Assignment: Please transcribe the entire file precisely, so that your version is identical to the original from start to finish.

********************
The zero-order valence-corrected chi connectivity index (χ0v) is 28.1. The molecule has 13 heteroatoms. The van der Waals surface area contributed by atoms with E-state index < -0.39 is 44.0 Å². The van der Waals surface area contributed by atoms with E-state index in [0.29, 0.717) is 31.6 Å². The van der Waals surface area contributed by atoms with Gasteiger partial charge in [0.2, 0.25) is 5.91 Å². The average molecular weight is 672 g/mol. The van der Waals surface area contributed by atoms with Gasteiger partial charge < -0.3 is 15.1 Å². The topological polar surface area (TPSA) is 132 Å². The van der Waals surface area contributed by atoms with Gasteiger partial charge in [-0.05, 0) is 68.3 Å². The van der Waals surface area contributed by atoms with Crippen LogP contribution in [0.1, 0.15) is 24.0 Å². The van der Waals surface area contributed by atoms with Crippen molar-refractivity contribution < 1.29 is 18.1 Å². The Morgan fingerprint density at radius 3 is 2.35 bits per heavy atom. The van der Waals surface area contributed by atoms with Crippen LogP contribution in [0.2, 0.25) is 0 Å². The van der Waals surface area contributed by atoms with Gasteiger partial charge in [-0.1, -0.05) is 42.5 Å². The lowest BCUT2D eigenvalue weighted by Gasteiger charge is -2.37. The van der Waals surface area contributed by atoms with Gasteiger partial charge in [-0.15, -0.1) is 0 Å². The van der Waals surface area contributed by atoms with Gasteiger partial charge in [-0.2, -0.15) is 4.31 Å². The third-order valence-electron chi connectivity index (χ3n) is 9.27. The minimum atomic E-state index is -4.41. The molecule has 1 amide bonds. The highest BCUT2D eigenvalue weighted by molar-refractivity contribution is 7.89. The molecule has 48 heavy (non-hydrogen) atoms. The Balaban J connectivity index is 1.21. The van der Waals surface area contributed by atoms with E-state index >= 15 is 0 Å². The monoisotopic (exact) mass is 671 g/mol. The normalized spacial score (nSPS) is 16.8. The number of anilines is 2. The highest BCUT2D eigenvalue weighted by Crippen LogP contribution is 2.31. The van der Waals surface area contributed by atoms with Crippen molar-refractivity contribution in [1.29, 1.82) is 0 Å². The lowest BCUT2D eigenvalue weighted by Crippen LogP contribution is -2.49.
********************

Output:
The zero-order valence-corrected chi connectivity index (χ0v) is 28.1. The molecule has 13 heteroatoms. The van der Waals surface area contributed by atoms with E-state index < -0.39 is 44.0 Å². The van der Waals surface area contributed by atoms with E-state index in [0.29, 0.717) is 31.6 Å². The van der Waals surface area contributed by atoms with Gasteiger partial charge in [0.2, 0.25) is 5.91 Å². The average molecular weight is 672 g/mol. The van der Waals surface area contributed by atoms with Gasteiger partial charge < -0.3 is 15.1 Å². The topological polar surface area (TPSA) is 132 Å². The van der Waals surface area contributed by atoms with Gasteiger partial charge in [-0.05, 0) is 68.3 Å². The van der Waals surface area contributed by atoms with Crippen LogP contribution in [0.1, 0.15) is 24.0 Å². The van der Waals surface area contributed by atoms with Crippen molar-refractivity contribution < 1.29 is 18.1 Å². The Morgan fingerprint density at radius 3 is 2.35 bits per heavy atom. The van der Waals surface area contributed by atoms with Crippen LogP contribution in [0.2, 0.25) is 0 Å². The van der Waals surface area contributed by atoms with Gasteiger partial charge in [-0.1, -0.05) is 42.5 Å². The lowest BCUT2D eigenvalue weighted by Gasteiger charge is -2.37. The van der Waals surface area contributed by atoms with Gasteiger partial charge in [-0.15, -0.1) is 0 Å². The van der Waals surface area contributed by atoms with Gasteiger partial charge in [-0.2, -0.15) is 4.31 Å². The third-order valence-electron chi connectivity index (χ3n) is 9.27. The minimum atomic E-state index is -4.41. The molecule has 1 amide bonds. The highest BCUT2D eigenvalue weighted by molar-refractivity contribution is 7.89. The molecule has 48 heavy (non-hydrogen) atoms. The Balaban J connectivity index is 1.21. The van der Waals surface area contributed by atoms with E-state index >= 15 is 0 Å². The monoisotopic (exact) mass is 671 g/mol. The normalized spacial score (nSPS) is 16.8. The number of anilines is 2. The highest BCUT2D eigenvalue weighted by Crippen LogP contribution is 2.31. The van der Waals surface area contributed by atoms with Crippen molar-refractivity contribution in [1.29, 1.82) is 0 Å². The lowest BCUT2D eigenvalue weighted by Crippen LogP contribution is -2.49.